ABOUT 20 MILES south of Winchester, Va., along the banks of Cedar Creek and in the open pastures and fields surrounding Belle Grove Plantation, the last great battle of the Civil War in the Shenandoah Valley was fought 126 years ago on Oct. 19.

To commemorate the anniversary of the Battle of Cedar Creek, a Civil War living history weekend will be staged Saturday and Sunday on the battlefield near Middletown.

The Union victory at Cedar Creek was militarily and politically significant. During the summer of 1864, with Gen. Ulysses S. Grant bogged down at Richmond and Petersburg, Confederate Lt. Gen. Jubal A. Early made devastating raids into Maryland and Pennsylvania, and continued to pose a threat to the capital city. Grant, determined to destroy Early and end the Shenandoah Valley's significance as a "granary" and a "gun barrel aimed at the capital," consolidated Union troops in Maryland, West Virginia and Northern Virginia into the new Army of the Shenandoah.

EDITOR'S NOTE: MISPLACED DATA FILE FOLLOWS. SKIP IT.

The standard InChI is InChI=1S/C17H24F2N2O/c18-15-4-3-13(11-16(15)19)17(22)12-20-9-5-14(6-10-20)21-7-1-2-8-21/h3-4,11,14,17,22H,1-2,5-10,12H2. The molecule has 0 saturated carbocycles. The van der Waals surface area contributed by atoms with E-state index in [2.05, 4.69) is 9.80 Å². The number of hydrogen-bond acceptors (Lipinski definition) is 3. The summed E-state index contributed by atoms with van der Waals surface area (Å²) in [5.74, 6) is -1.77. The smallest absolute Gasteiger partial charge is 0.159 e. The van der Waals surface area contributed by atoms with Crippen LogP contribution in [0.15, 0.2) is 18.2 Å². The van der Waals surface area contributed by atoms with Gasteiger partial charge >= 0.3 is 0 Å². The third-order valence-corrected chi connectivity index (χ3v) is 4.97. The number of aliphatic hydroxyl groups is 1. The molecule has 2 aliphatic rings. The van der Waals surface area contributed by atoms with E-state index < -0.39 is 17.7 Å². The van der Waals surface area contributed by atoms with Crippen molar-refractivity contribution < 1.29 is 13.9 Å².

On Aug. 7, 1864, Grant placed Major General Philip H. Sheridan, chief of cavalry of the Army of the Potomac, in command of the new 30,000-man army.

"It is desirable that nothing should be left to invite the enemy to return," Grant instructed his general. "Take all provisions, forage and stock . . . such as can not be consumed, destroy . . . . If the war is to last another year, we want the Shenandoah Valley to remain a barren waste."

Early, outnumbered two-to-one, sparred with Sheridan for about a month until the "blustery, daring little Phil" dealt "Old Jube" a severe blow at the Third Battle of Winchester on Sept. 19. Finally broken by the hard-hitting Union cavalry at Fisher's Hill, Early retreated south to Harrisonburg, Va. After pursuing Early to Harrisonburg, Sheridan withdrew, systematically burning barns, cornfields, gristmills and smokehouses and destroying livestock in the valley as he headed northward.